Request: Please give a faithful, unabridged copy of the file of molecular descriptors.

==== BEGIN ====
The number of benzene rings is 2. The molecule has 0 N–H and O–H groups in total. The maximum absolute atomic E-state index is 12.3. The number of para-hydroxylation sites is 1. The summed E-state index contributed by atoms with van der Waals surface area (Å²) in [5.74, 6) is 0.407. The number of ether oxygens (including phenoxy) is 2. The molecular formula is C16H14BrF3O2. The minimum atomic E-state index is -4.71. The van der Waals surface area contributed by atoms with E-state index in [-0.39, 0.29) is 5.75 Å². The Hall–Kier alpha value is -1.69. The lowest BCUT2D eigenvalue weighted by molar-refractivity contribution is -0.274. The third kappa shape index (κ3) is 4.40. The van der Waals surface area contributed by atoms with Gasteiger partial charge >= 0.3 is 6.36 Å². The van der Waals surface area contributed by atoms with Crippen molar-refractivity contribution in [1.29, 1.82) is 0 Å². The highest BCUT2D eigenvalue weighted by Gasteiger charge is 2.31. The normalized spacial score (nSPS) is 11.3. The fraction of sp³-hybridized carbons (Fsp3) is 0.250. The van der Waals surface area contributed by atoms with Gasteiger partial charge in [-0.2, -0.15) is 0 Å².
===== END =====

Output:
The number of benzene rings is 2. The molecule has 0 N–H and O–H groups in total. The maximum absolute atomic E-state index is 12.3. The number of para-hydroxylation sites is 1. The summed E-state index contributed by atoms with van der Waals surface area (Å²) in [5.74, 6) is 0.407. The number of ether oxygens (including phenoxy) is 2. The molecular formula is C16H14BrF3O2. The minimum atomic E-state index is -4.71. The van der Waals surface area contributed by atoms with E-state index in [-0.39, 0.29) is 5.75 Å². The Hall–Kier alpha value is -1.69. The lowest BCUT2D eigenvalue weighted by molar-refractivity contribution is -0.274. The third kappa shape index (κ3) is 4.40. The van der Waals surface area contributed by atoms with Gasteiger partial charge >= 0.3 is 6.36 Å². The van der Waals surface area contributed by atoms with Crippen molar-refractivity contribution in [1.29, 1.82) is 0 Å². The highest BCUT2D eigenvalue weighted by Gasteiger charge is 2.31. The normalized spacial score (nSPS) is 11.3. The fraction of sp³-hybridized carbons (Fsp3) is 0.250. The van der Waals surface area contributed by atoms with Gasteiger partial charge in [-0.2, -0.15) is 0 Å².